Post Author: Sarah Weisiger
Tucked among the many things my seminary education neglected to mention was the truth that ministry is, more often than not, a ministry of presence in a particular place. When we are called to serve a congregation, more often than not, we must choose to leave behind a community and a neighborhood in order to make a home in a new place. This mobile lifestyle poses a quandary: when all of our neighbors are church members (or potential members), how do we develop authentic friendships? How do young clergy women make the distinction between who is a friend and who isn’t? Does that distinction matter?
In the small church ministry to which I have been called, this question is alive and real. I serve a small church in the middle of a quaint borough in the heart of a once-rural county oozing with character and history. There are only a thousand people who live here with me, and because we are the only church in our borough, there are many folks who see my role as the de-facto pastor of everyone, not just the folks who warm the pews. Because of this expectation, when people I barely know see me on the street, they call me pastor, vicar, or chaplain. What they don’t call me is neighbor.
When everyone is my parishioner, and nobody is simply my neighbor, ministry can get lonely. I begin to feel that the ministry of presence in a particular place is a vocation to live a guarded life, one marked by sidelong glances–and checked, rechecked, and hedged conversation–because who know who might be listening?
Because of the complicated nature of this role as pastor of the borough, that I thank God daily for my neighbor Penny.
Penny and her partner Chuck moved into the neighborhood not long after I did. They snapped up one of the most beautiful little houses in our town, a gorgeously maintained Victorian in the heart of the borough with plenty of room to grow. “Grandma’s house,” Penny calls it fondly. Back then, I didn’t know her, so when she invited me to her house for a community house blessing, I put my pastor pants on and prepared to meet a potential new member of the church. The last thing I expected was to meet a spiritual friend.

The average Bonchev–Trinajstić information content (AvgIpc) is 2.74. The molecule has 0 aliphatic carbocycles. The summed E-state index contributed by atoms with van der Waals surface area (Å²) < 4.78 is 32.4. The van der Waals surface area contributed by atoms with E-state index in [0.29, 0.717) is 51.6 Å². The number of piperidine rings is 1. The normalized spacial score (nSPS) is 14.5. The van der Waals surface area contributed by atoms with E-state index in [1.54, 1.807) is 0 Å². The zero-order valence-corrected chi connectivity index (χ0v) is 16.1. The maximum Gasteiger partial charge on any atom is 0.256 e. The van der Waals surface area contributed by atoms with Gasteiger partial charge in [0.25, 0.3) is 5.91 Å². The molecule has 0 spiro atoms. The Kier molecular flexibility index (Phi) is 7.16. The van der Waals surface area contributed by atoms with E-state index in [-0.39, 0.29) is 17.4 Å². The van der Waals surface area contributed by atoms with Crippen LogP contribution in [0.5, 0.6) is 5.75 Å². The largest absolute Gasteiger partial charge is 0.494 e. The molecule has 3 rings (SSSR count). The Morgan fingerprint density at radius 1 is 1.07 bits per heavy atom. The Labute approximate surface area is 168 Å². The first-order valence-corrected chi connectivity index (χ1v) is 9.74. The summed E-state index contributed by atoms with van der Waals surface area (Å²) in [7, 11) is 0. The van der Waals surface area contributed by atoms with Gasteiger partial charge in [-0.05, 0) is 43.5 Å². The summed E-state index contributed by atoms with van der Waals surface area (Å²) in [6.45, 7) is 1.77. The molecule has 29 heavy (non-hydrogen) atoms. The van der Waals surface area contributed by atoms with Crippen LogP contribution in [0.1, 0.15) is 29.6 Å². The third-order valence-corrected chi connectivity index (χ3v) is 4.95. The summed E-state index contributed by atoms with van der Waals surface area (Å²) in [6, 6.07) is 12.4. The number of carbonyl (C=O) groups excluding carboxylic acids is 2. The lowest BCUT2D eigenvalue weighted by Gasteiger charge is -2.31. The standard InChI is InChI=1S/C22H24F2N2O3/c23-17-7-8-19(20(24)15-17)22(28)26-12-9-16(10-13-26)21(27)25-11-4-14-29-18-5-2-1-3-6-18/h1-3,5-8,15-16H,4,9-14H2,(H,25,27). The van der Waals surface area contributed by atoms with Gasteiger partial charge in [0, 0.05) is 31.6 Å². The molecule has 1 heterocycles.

Throughout the history of the church, spiritual friendship has been celebrated as a gift and a blessing for the people of God. In the Hebrew Scriptures, a young king David was companioned by his dear friend Jonathan, who not only encouraged him in his natural gifts, but literally saved his life. Jesus travelled with a dozen or more men and women with whom he shared deep spiritual friendships, and Paul’s ministry would have stopped dead in its tracks if not for the intimate relationships he shared with men and women like Timothy, Onesimus, Tychius, Aristarchus, Junia, and more.
In my own tradition, John Calvin evinced a deep regard for the spiritual significance of friendships. Two of his closest friends, Guillaume Farel and Pierre Viret, were instrumental to his ministry in Geneva. In the preface to his Commentary on Titus, Calvin writes of them:
I do not believe that there have ever been such friends who have lived together in such a deep friendship in their everyday style of life in this world as we have in our ministry. I have served here in the office of pastor with you two. There was never any appearance of envy; it seems to me that you two and I were as one person.
Penny, it turns out, is the spiritual friend I needed in my ministry in this place. It became clear not long after I passed over the threshold of her home that she had not invited me into her home as her future pastor. She invited me to be her neighbor. And while she has a deep and abiding love for the mystery that we know as God, she has zero interest in joining my church. What she was interested in was me. And for that I cannot begin to thank her enough.
Because I was willing to receive the gift that Penny is in my life, I have found myself blessed many times over—for Penny and Chuck have become a safe space for me where I can be wholly and completely the person that they have come to know as a friend. When I am with them I don’t have to worry constantly about whether I am pastoral enough; I just need to focus on being truly and authentically myself. I can simply bask in the God-given gift that friendship is, confident that my relationship with Penny makes me a stronger, more faithful person because our friendship helps to ground me—not in my vocation as pastor, but in my identity as a Child of God.
As pastors, we all need a Penny. We need someone with whom we can share a relationship that isn’t complicated by this odd and wondrous calling we have answered. We need friends who can encourage us, keep us honest, lift us up when we are drowning and stand behind us when we are called to do hard things. We need folks who make space for the person behind the collar, because underneath those ordination vows is a real person who needs community as much as the people who join us on Sunday mornings. May we find those people in our lives and give thanks for the gifts that they are—because a friend is truly a gift from God.
 Stauffer, Richard. The Humanness of John Calvin. Translated by George H. Shriver. Nashville: Abingdon Press, 1971. p 57.
Sarah Weisiger is a Presbyterian minister serving in Bucks County, Pennsylvania, and the current editor of this column, “Lift Up Your Hearts,” for Fidelia Magazine.
Image by: Sarah Weisiger
Used with permission